I decided to make sure I’m putting away a little bit every week in a rainy day fund. Once I knew how much I could comfortably set aside, the rest was easy. I set up an automatic transfer from my checking to savings of just $25 dollars a week. It feels good knowing every 7 days, another $25 dollars is going in.

Every once in a while something comes up that I haven’t budgeted for, like an auto repair or co-pay on a medical bill. It might not sound like much, but knowing I can cover it without having to pull out the credit card AND still not have to worry about the budgeted expenditures is huge. Unplanned costs arrive as they do, but as of this writing, I have a little more than $1,200 on hand! I am now one of the 1/3 of Americans who could handle a one thousand dollar emergency.

So let’s recap and go over these steps for stress free finances again. First you have to escape the wheel of death or as some like to say, “STOP THE BLEEDING!” Look for free tips and resources from real people who are making progress (hello ?). Then copy or bend the tips and methods to suite your situation! Throw out the ones that won’t work for you, for example I am NOT going to move back in with mom so I can pay my student loans 😉 But hey, if that works for you, go for it!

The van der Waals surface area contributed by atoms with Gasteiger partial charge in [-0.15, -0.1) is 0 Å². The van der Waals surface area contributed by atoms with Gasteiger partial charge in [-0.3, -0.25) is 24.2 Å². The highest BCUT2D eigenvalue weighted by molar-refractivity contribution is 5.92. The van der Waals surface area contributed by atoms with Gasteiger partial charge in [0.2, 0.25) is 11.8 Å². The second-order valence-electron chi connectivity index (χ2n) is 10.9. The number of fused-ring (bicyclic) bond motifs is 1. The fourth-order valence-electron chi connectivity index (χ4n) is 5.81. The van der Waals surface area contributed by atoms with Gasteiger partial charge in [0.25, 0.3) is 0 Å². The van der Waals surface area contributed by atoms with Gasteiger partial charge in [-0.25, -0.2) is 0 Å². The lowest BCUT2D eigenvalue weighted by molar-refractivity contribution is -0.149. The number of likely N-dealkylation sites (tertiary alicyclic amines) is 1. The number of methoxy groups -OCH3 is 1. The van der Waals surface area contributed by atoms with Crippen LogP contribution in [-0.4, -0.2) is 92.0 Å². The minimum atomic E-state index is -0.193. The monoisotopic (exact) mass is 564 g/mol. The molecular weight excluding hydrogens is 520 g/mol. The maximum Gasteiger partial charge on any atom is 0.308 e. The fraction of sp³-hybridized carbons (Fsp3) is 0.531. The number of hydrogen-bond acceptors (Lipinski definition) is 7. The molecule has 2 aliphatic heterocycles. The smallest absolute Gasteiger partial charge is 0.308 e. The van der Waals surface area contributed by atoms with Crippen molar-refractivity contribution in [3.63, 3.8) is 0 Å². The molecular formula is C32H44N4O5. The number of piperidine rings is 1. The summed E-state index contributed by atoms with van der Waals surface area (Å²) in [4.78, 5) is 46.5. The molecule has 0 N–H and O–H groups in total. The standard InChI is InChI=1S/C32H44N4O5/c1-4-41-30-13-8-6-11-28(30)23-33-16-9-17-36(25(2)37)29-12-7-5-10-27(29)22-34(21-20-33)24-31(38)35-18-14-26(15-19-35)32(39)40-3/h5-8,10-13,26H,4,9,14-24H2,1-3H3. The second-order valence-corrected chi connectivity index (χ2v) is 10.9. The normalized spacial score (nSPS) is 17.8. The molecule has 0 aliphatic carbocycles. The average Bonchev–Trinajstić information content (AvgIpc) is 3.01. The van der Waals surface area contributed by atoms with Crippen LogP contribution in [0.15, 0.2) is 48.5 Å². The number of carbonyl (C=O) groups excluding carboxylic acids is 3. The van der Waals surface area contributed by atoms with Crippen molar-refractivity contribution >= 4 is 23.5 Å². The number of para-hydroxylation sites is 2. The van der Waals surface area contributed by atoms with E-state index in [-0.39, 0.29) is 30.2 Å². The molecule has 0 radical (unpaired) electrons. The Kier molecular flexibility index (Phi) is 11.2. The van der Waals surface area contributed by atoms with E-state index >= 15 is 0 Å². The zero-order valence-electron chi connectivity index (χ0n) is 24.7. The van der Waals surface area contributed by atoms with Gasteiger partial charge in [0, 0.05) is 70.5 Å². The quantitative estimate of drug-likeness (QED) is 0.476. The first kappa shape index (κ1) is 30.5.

Second, take a moment to get a real picture of your monthly expenses. A monthly income and spending report in Banktivity can help you with that in a flash.

Third, make a zero-based budget. Determine what you spend monthly on “must-haves”: rent, mortgage, car payment, insurance etc. and what you can trim or cut back on. Be sure building an emergency fund is a part of the budget plan. That’s it! With patience and perseverance you’ll be in a new statistical bracket in no time.

Did you find this helpful, or have another tip that worked for you? Please share it with the Banktivity community in the comments section below! We love hearing from you.


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3 comments on “Three steps I took to break the paycheck to paycheck cycle

  • Thanks for the advice, the truth is most peeople buying your software are probably making a resolution to manage their finances better. Writing these motivational articles is complimentary to the product you provide

  • Everything you suggested is not only “good” advice, it is essential to a long term plan. In fact, most people should have a 3-6 month of normal expenses saved for an emergency fund in case of larger emergencies such as job loss.
    In addition to the weekly/bi-weekly/monthly savings for an emergency fund, most people have enough “stuff” they could sell online or through a garage sale to raise the $1000 quickly. If need be, a second job for a temporary short time period (deliver pizzas, McDonalds, bag groceries, etc.) can help. This can be a humbling experience, but, as my father used to say “Any port in a storm.”